• Inotek Pharmaceuticals Corp., of Beverly, Mass., said the FDA designated its INO-1001 compound a fast-track drug for the treatment of patients with ST-elevated myocardial infarction undergoing primary percutaneous coronary intervention. The news follows the agency's approval of a multicenter Phase II study of INO-1001 in that indication. The product, an inhibitor of the nuclear cell death enzyme poly (ADP-ribose) polymerase, already is being fast tracked for the prevention of complications in patients undergoing thoracoabdominal aortic aneurysm repair surgery. A Phase II trial in that indication is expected to begin next quarter, as is the ST-elevated myocardial infarction study.

• IQ Corp., of Groningen, the Netherlands, said its two anthrax therapy products were selected for evaluation by the Centers for Disease Control and Prevention in Atlanta. The first of the fully human monoclonal antibodies to be evaluated is Anthraxumab, an antibody directed against PA, the non-toxic but essential component of the anthrax toxin. The second antibody recognizes LF, the deadly component of the anthrax toxin.

• Medarex Inc., of Princeton, N.J., initiated a multidose Phase II trial of MDX-070, a fully human antibody to prostate-specific membrane antigen, in patients with hormone-refractory prostate cancer. The trial is expected to enroll up to 30 patients with prostate cancer. Patients will be assessed for tumor response based on objective tumor response and decrease in prostate-specific antigen serum levels. MDX-070 targets PSMA, a cell-surface marker preferentially expressed on malignant prostate tissues and also on blood vessels in other tumors.

• MicroIslet Inc., of San Diego, formed a collaboration with the University of California at Davis in the area of islet-cell transplantation therapies for treatment of insulin-dependent diabetes. MicroIslet and the California National Primate Research Center at UC Davis plan to conduct non-human primate studies using MicroIslet's technologies for preparation and encapsulation of pig islets. MicroIslet will provide financial support and technical assistance to UC Davis, which will contribute transplantation expertise and access to its primate facilities. MicroIslet has the right to license discoveries made through the collaboration.

• NexMed Inc., of Robbinsville, N.J., raised about $8.3 million from a private placement of its securities to 16 institutional and accredited investors, including SDS Capital and Penfield Partners. UBS Securities LLC acted as a placement agent and adviser. NexMed sold 5.5 million shares of its common stock at $1.50 per share. The investors also received five-year warrants to purchase about 1.9 million shares of common stock, exercisable beginning six months after closing, at an exercise price of $2 per share. The company intends to use proceeds for general corporate purposes and for its product development programs based on the NexACT technology.

• ProdiGene Inc., of College Station, Texas, demonstrated a boost in lactogenic immunity among swine administered a plant-based oral vaccine candidate targeted against transmissible gastroenteritis virus. The company's plant technology platform is based on transgenic corn engineered to produce recombinant proteins in the seed. Vaccine antigens produced with the technology are delivered as edible products using ProdiGene's oral vaccine platform.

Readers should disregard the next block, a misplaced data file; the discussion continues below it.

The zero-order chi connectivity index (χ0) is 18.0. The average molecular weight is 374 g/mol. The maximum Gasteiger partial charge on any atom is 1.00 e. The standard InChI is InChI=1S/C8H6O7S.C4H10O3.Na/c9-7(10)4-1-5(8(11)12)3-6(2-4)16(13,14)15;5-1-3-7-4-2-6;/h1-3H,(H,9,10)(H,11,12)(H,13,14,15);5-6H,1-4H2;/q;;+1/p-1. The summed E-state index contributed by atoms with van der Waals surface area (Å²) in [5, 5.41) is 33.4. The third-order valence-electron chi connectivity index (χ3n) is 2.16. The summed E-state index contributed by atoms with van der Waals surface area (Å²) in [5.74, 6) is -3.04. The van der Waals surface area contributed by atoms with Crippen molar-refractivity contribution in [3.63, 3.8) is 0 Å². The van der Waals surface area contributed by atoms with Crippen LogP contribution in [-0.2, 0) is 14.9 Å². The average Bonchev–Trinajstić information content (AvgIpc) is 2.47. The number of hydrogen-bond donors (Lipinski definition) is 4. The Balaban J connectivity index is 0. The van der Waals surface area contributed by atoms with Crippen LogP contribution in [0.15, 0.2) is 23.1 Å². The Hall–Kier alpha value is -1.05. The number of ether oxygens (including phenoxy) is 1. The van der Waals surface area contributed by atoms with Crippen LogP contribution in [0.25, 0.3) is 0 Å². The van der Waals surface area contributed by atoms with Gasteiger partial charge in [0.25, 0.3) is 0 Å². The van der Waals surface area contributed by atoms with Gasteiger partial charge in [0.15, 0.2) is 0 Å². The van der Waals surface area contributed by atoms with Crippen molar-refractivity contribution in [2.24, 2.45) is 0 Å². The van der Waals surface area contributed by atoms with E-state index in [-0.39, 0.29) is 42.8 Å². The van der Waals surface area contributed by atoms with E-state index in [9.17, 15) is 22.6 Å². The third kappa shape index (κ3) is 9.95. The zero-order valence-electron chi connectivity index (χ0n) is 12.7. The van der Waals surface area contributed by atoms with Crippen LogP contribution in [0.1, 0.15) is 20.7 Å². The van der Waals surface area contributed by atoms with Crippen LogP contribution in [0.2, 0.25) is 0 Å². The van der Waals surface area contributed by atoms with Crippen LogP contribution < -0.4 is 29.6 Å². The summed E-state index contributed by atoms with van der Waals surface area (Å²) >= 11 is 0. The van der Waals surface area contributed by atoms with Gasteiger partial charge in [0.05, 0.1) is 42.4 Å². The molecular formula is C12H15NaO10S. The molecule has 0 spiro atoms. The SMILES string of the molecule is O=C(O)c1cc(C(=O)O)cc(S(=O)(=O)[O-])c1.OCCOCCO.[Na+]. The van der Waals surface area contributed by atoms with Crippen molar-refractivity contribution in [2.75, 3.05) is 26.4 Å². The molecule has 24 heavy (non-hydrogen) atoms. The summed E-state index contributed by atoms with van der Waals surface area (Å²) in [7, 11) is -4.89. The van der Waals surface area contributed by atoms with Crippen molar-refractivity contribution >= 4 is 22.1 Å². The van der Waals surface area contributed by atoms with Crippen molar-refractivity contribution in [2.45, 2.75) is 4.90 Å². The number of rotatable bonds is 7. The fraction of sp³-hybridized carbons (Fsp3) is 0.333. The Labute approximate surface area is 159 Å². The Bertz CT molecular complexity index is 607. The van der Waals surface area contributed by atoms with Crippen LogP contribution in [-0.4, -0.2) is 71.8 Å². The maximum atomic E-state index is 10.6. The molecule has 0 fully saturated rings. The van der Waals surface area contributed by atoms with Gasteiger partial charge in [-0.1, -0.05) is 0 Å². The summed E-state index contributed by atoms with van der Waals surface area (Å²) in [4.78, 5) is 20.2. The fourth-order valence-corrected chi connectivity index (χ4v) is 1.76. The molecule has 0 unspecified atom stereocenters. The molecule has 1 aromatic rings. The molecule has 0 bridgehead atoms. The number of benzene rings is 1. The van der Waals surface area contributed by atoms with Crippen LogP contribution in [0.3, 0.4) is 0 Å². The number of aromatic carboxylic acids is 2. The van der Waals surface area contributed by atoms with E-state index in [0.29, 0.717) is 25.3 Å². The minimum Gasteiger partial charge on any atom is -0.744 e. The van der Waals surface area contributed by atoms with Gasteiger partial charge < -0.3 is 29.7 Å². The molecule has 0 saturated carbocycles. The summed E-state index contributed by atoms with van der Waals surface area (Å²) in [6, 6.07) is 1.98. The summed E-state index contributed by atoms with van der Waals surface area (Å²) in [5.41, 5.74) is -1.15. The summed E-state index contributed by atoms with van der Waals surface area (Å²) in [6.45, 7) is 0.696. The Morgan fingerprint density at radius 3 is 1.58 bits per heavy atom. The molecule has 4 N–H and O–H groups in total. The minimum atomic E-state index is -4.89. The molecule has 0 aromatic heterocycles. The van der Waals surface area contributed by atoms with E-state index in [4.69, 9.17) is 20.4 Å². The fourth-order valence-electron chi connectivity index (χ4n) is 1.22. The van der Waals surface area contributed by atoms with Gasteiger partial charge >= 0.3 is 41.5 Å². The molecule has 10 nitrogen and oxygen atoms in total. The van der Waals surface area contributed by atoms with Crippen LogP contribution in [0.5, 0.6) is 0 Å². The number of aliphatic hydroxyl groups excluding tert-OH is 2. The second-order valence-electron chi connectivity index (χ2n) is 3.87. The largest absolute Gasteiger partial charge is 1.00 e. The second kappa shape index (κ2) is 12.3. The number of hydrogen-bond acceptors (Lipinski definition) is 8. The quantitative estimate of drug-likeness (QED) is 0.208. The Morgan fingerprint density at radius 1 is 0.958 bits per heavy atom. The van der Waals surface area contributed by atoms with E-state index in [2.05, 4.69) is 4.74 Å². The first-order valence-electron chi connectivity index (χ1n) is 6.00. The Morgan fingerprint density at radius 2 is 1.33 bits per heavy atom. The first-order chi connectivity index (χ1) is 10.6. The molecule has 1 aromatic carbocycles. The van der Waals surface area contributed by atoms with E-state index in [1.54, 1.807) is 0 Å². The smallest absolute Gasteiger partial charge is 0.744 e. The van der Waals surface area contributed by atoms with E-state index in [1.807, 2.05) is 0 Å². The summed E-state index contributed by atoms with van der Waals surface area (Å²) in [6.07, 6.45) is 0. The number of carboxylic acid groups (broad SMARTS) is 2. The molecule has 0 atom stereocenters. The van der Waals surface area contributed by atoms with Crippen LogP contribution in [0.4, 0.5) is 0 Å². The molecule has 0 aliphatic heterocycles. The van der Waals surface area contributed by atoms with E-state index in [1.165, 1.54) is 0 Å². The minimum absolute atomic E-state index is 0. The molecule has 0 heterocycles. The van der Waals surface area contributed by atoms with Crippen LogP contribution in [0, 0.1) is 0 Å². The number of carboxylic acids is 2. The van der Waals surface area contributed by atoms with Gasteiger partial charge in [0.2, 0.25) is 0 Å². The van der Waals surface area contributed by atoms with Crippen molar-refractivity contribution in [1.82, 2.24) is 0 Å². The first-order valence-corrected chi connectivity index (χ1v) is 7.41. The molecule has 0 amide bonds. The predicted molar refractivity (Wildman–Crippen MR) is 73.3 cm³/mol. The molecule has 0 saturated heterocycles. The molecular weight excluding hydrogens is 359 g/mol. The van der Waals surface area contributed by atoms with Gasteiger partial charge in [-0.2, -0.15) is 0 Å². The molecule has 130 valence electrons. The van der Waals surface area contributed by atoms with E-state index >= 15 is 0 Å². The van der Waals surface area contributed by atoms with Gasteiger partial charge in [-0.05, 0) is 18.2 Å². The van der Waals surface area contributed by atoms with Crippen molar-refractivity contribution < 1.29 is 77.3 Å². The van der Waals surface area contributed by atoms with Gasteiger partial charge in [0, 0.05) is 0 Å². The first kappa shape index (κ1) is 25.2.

• Pro-Pharmaceuticals Inc., of Newton, Mass., reported positive interim Phase I results of its lead compound Davanat alone and in combination with 5-FU (Davanat-1) in refractory solid-tumor patients. In its sixth and final cohort, the study is expected to evaluate a total of 32 patients. Both Davanat and Davanat-1 were well tolerated in patients without any drug-related serious adverse events. Pro-Pharmaceuticals submitted earlier this year a clinical protocol to the FDA for a Phase II trial of Davanat-1 in refractory colorectal cancer patients.

• RegeneRx Biopharmaceuticals Inc., of Bethesda, Md., said its partner, Sigma-Tau Group, of Rome, is planning to conduct a Phase II trial in Europe in the fourth quarter to test Thymosin beta 4 (TB4) for the treatment of patients with venous stasis ulcers. The trial will be in addition to RegeneRx's planned Phase II trials for the treatment of chronic pressure ulcers, epidermolysis bullosa and other chronic dermal indications. In January, RegeneRx exclusively licensed certain rights to TB4 to a wholly owned subsidiary within Sigma-Tau for the treatment of internal and external wound healing in Europe and other relevant countries.

• Rinat Neuroscience Corp., of Palo Alto, Calif., initiated a Phase I safety testing of its lead therapeutic, RI 624. Rinat discovered and is developing RI 624, a humanized monoclonal antibody that inhibits nerve growth factor (NGF), for the treatment of both acute and chronic pain. Researchers have observed that NGF has profound direct and indirect stimulatory effects on the primary sensory neurons that mediate pain, the company said.

• Sepracor Inc., of Marlborough, Mass., said the SEC declared effective its registration statement relating to the resale of an aggregate principal amount of $750 million of zero percent convertible senior subordinated notes and any shares of common stock issuable upon conversion of the notes. The company completed the sale in December. The initial purchasers resold the notes to qualified institutional buyers. Sepracor will not receive any proceeds from the sale of the notes or of common stock issuable upon conversion of the notes.

• Targeted Genetics Corp., of Seattle, said an independent data monitoring committee met for its scheduled interim analysis of a Phase IIb trial of the company's product tgAAVCF to treat cystic fibrosis. The committee recommended continuation of the study as planned based on an analysis of whether or not the study could show a statistically significant positive impact on lung-function measurements in patients treated with tgAAVCF compared to placebo. A total of 100 patients are being evaluated in the trial.

• VizX Labs LLC, of Seattle, and IBM Healthcare and Life Sciences reported on the existence of the VWR In Silico Program, a bundling of technologies designed for research in life science laboratories. Beginning in June, VWR will promote the offering, which includes IBM computers, VizX Labs' GeneSifter software system and other products.